The code below reproduces the figures from the preprint “Limitations of a proposed correction for slow drifts in decision criterion” by Diksha Gupta and Carlos Brody (bioRxiv 2021).
- The Code Ocean Capsule above is a standalone executable with all the code and data, and can be run in a browser (similar to Google Colab)
- The main script
generate_figures.ipynbis a jupyter notebook that generates all figures from the preprint.
- The default “Reproducible Run” button (top right in the capsule) executes this notebook and converts it into an HTML file with all the figures, saved in results.
- To run the notebook interactively instead, please click “edit” on the top right corner and open it in a Jupyter cloud workstation.
For questions or comments, please contact Diksha Gupta: dikshag at princeton.edu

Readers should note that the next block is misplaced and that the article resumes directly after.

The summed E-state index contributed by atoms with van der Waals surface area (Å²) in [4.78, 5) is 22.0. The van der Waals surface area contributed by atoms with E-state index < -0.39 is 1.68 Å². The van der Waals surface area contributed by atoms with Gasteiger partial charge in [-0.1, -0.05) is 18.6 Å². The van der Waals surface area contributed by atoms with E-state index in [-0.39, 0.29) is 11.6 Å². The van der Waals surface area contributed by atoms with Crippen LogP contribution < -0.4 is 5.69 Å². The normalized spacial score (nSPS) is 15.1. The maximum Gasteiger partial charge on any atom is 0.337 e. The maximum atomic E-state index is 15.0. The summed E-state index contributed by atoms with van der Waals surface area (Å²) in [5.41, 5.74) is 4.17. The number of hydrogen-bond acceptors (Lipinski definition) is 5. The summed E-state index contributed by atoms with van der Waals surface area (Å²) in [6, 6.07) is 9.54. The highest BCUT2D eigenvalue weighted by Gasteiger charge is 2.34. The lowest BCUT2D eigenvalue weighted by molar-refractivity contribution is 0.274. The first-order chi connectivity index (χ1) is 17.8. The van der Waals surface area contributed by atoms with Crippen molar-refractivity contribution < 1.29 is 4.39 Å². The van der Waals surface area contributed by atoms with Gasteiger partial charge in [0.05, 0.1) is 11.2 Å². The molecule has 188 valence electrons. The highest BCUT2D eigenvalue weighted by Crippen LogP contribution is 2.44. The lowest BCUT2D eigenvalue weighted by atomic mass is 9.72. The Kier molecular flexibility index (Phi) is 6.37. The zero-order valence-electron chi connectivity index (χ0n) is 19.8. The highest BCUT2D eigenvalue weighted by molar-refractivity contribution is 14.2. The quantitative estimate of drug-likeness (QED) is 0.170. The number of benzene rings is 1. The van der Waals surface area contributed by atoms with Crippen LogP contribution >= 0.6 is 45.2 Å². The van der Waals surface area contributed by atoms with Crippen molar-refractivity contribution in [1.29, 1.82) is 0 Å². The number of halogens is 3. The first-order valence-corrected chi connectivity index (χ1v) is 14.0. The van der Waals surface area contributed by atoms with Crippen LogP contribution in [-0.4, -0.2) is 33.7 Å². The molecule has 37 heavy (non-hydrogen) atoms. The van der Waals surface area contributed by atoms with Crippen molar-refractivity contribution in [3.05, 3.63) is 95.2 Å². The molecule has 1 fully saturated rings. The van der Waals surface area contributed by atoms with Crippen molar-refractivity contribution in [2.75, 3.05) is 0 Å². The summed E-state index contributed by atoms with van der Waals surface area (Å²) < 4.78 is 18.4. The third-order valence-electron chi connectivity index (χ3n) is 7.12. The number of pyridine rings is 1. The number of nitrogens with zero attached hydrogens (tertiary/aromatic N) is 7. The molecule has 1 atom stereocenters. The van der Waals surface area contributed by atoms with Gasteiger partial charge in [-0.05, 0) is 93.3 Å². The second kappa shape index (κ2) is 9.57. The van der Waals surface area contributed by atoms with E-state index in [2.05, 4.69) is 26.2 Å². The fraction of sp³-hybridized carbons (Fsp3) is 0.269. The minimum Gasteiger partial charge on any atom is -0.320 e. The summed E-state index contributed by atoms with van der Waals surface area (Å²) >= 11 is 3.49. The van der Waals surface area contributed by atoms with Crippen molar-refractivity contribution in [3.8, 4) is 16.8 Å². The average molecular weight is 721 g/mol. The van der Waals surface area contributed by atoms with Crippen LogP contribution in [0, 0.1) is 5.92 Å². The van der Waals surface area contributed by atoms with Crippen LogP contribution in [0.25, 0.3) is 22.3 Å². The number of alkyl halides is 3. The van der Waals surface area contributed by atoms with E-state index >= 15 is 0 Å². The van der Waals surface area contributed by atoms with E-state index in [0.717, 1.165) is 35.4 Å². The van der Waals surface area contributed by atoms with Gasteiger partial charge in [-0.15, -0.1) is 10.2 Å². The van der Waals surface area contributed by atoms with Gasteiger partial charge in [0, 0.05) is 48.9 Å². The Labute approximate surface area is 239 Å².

Trial history biases in decision-making tasks are thought to reflect systematic updates of decision variables, therefore their precise nature informs conclusions about underlying heuristic strategies and learning processes. However, random drifts in decision variables can corrupt this inference by mimicking the signatures of systematic updates. Hence, identifying the trial-by-trial evolution of decision variables requires methods that can robustly account for such drifts. Recent studies (Lak’20, Mendonça‘20) have made important advances in this direction, by proposing a convenient method to correct for the influence of slow drifts in decision criterion, a key decision variable. Here we apply this correction to a variety of updating scenarios, and evaluate its performance. We show that the correction fails for a wide range of commonly assumed systematic updating strategies, distorting one’s inference away from the veridical strategies towards a narrow subset. To address these limitations, we propose a model-based approach for disambiguating systematic updates from random drifts, and demonstrate its success on real and synthetic datasets. We show that this approach accurately recovers the latent trajectory of drifts in decision criterion as well as the generative systematic updates from simulated data. Our results offer recommendations for methods to account for the interactions between history biases and slow drifts, and highlight the advantages of incorporating assumptions about the generative process directly into models of decision-making.